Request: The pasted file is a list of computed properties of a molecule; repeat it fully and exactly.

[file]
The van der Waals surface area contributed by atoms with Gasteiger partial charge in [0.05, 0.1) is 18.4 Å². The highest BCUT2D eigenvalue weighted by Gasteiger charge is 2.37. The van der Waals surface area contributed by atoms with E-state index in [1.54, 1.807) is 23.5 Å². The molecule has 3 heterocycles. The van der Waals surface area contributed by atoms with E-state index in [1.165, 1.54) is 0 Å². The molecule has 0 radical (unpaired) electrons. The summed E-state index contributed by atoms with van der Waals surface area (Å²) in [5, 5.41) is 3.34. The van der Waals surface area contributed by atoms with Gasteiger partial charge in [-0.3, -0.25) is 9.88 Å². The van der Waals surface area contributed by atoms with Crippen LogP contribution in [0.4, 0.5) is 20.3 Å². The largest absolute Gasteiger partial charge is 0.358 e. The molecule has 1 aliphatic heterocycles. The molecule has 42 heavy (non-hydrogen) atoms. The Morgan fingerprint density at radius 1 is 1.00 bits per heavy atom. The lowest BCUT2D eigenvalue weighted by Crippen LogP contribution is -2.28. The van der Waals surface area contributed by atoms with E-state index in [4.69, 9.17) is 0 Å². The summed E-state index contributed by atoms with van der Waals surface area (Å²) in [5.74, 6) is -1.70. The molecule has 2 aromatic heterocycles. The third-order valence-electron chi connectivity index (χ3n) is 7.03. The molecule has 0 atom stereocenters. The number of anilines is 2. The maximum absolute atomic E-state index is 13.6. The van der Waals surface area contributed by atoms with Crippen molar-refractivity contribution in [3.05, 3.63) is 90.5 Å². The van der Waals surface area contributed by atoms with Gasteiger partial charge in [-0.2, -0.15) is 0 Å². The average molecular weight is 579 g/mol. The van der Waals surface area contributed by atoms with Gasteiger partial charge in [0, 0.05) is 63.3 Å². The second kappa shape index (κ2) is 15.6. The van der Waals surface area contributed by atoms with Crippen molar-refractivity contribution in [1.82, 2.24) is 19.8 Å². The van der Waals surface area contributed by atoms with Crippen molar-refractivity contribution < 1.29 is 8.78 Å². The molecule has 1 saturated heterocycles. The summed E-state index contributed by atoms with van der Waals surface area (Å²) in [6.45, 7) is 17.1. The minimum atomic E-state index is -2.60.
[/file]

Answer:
The van der Waals surface area contributed by atoms with Gasteiger partial charge in [0.05, 0.1) is 18.4 Å². The highest BCUT2D eigenvalue weighted by Gasteiger charge is 2.37. The van der Waals surface area contributed by atoms with E-state index in [1.54, 1.807) is 23.5 Å². The molecule has 3 heterocycles. The van der Waals surface area contributed by atoms with E-state index in [1.165, 1.54) is 0 Å². The molecule has 0 radical (unpaired) electrons. The summed E-state index contributed by atoms with van der Waals surface area (Å²) in [5, 5.41) is 3.34. The van der Waals surface area contributed by atoms with Gasteiger partial charge in [-0.3, -0.25) is 9.88 Å². The van der Waals surface area contributed by atoms with Crippen LogP contribution in [0.4, 0.5) is 20.3 Å². The largest absolute Gasteiger partial charge is 0.358 e. The molecule has 1 aliphatic heterocycles. The molecule has 42 heavy (non-hydrogen) atoms. The Morgan fingerprint density at radius 1 is 1.00 bits per heavy atom. The lowest BCUT2D eigenvalue weighted by Crippen LogP contribution is -2.28. The van der Waals surface area contributed by atoms with E-state index in [4.69, 9.17) is 0 Å². The summed E-state index contributed by atoms with van der Waals surface area (Å²) in [5.74, 6) is -1.70. The molecule has 2 aromatic heterocycles. The third-order valence-electron chi connectivity index (χ3n) is 7.03. The molecule has 0 atom stereocenters. The number of anilines is 2. The maximum absolute atomic E-state index is 13.6. The van der Waals surface area contributed by atoms with Crippen molar-refractivity contribution in [3.05, 3.63) is 90.5 Å². The van der Waals surface area contributed by atoms with Gasteiger partial charge in [-0.2, -0.15) is 0 Å². The average molecular weight is 579 g/mol. The van der Waals surface area contributed by atoms with Gasteiger partial charge in [0, 0.05) is 63.3 Å². The second kappa shape index (κ2) is 15.6. The van der Waals surface area contributed by atoms with Crippen molar-refractivity contribution in [1.82, 2.24) is 19.8 Å². The van der Waals surface area contributed by atoms with Crippen molar-refractivity contribution < 1.29 is 8.78 Å². The molecule has 1 saturated heterocycles. The summed E-state index contributed by atoms with van der Waals surface area (Å²) in [6.45, 7) is 17.1. The minimum atomic E-state index is -2.60.